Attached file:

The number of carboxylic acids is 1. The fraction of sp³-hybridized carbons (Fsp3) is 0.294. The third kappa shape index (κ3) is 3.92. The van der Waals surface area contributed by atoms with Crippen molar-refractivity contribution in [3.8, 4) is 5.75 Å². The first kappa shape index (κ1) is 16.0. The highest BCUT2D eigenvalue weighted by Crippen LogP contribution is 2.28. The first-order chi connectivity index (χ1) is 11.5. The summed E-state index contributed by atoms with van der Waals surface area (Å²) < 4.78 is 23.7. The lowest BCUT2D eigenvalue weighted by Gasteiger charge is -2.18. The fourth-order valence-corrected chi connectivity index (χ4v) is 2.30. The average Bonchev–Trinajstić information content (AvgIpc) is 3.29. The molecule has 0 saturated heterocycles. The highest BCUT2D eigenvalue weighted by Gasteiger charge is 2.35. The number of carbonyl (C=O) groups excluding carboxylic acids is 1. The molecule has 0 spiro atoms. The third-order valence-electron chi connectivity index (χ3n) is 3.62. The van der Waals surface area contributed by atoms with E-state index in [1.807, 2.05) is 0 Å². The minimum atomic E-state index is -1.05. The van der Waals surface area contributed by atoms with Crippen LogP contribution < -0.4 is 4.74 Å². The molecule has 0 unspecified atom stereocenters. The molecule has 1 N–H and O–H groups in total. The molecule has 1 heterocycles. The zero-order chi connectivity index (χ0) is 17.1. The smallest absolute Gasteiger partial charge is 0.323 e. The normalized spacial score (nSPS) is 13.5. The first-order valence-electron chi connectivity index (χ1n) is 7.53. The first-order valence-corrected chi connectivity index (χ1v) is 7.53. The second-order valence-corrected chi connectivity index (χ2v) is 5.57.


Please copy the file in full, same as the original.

The number of carboxylic acids is 1. The fraction of sp³-hybridized carbons (Fsp3) is 0.294. The third kappa shape index (κ3) is 3.92. The van der Waals surface area contributed by atoms with Crippen molar-refractivity contribution in [3.8, 4) is 5.75 Å². The first kappa shape index (κ1) is 16.0. The highest BCUT2D eigenvalue weighted by Crippen LogP contribution is 2.28. The first-order chi connectivity index (χ1) is 11.5. The summed E-state index contributed by atoms with van der Waals surface area (Å²) < 4.78 is 23.7. The lowest BCUT2D eigenvalue weighted by Gasteiger charge is -2.18. The fourth-order valence-corrected chi connectivity index (χ4v) is 2.30. The average Bonchev–Trinajstić information content (AvgIpc) is 3.29. The molecule has 0 saturated heterocycles. The highest BCUT2D eigenvalue weighted by Gasteiger charge is 2.35. The number of carbonyl (C=O) groups excluding carboxylic acids is 1. The molecule has 0 spiro atoms. The third-order valence-electron chi connectivity index (χ3n) is 3.62. The van der Waals surface area contributed by atoms with E-state index in [1.807, 2.05) is 0 Å². The minimum atomic E-state index is -1.05. The van der Waals surface area contributed by atoms with Crippen LogP contribution < -0.4 is 4.74 Å². The molecule has 0 unspecified atom stereocenters. The molecule has 1 N–H and O–H groups in total. The molecule has 1 heterocycles. The zero-order chi connectivity index (χ0) is 17.1. The smallest absolute Gasteiger partial charge is 0.323 e. The normalized spacial score (nSPS) is 13.5. The first-order valence-electron chi connectivity index (χ1n) is 7.53. The first-order valence-corrected chi connectivity index (χ1v) is 7.53. The second-order valence-corrected chi connectivity index (χ2v) is 5.57.